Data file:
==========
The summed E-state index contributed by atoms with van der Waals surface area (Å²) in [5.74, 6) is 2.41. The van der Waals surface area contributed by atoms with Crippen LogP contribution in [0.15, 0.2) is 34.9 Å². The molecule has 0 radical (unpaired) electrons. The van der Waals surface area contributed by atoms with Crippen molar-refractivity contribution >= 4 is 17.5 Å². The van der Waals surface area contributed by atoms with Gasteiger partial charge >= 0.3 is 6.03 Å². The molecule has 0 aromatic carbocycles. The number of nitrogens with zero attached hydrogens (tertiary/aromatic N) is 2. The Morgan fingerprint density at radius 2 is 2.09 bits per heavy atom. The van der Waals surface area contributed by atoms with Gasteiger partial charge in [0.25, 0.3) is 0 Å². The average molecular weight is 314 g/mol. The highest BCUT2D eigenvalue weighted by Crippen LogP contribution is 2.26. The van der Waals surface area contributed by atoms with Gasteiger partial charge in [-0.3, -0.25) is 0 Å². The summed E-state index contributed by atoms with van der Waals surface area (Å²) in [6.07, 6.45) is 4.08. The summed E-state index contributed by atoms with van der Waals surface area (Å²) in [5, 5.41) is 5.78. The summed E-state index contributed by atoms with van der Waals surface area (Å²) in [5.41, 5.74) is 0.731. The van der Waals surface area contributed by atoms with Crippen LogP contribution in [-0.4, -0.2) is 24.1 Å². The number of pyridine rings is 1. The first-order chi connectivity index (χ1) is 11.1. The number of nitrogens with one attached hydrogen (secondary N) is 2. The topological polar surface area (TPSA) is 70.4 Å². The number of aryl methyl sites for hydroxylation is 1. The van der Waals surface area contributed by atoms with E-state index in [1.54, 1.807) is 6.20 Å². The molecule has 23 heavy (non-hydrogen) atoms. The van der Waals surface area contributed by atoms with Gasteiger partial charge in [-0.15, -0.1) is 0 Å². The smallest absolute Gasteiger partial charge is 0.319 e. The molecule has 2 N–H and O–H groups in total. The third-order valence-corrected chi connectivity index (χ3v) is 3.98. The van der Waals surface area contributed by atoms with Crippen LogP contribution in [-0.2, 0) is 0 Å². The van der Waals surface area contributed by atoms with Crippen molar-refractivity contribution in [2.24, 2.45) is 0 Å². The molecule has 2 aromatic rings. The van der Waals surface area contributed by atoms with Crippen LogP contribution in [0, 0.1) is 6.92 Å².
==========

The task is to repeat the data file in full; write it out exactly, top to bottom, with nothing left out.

The summed E-state index contributed by atoms with van der Waals surface area (Å²) in [5.74, 6) is 2.41. The van der Waals surface area contributed by atoms with Crippen LogP contribution in [0.15, 0.2) is 34.9 Å². The molecule has 0 radical (unpaired) electrons. The van der Waals surface area contributed by atoms with Crippen molar-refractivity contribution >= 4 is 17.5 Å². The van der Waals surface area contributed by atoms with Gasteiger partial charge >= 0.3 is 6.03 Å². The molecule has 0 aromatic carbocycles. The number of nitrogens with zero attached hydrogens (tertiary/aromatic N) is 2. The Morgan fingerprint density at radius 2 is 2.09 bits per heavy atom. The van der Waals surface area contributed by atoms with Gasteiger partial charge in [0.25, 0.3) is 0 Å². The average molecular weight is 314 g/mol. The highest BCUT2D eigenvalue weighted by Crippen LogP contribution is 2.26. The van der Waals surface area contributed by atoms with Gasteiger partial charge in [-0.3, -0.25) is 0 Å². The summed E-state index contributed by atoms with van der Waals surface area (Å²) in [6.07, 6.45) is 4.08. The summed E-state index contributed by atoms with van der Waals surface area (Å²) in [5, 5.41) is 5.78. The summed E-state index contributed by atoms with van der Waals surface area (Å²) in [5.41, 5.74) is 0.731. The van der Waals surface area contributed by atoms with Crippen LogP contribution in [-0.4, -0.2) is 24.1 Å². The number of pyridine rings is 1. The first-order chi connectivity index (χ1) is 11.1. The number of nitrogens with one attached hydrogen (secondary N) is 2. The topological polar surface area (TPSA) is 70.4 Å². The number of aryl methyl sites for hydroxylation is 1. The van der Waals surface area contributed by atoms with E-state index in [1.54, 1.807) is 6.20 Å². The molecule has 23 heavy (non-hydrogen) atoms. The van der Waals surface area contributed by atoms with Gasteiger partial charge in [-0.15, -0.1) is 0 Å². The smallest absolute Gasteiger partial charge is 0.319 e. The molecule has 2 N–H and O–H groups in total. The third-order valence-corrected chi connectivity index (χ3v) is 3.98. The van der Waals surface area contributed by atoms with Crippen LogP contribution in [-0.2, 0) is 0 Å². The van der Waals surface area contributed by atoms with Crippen molar-refractivity contribution in [2.24, 2.45) is 0 Å². The molecule has 2 aromatic rings. The van der Waals surface area contributed by atoms with Crippen LogP contribution in [0, 0.1) is 6.92 Å².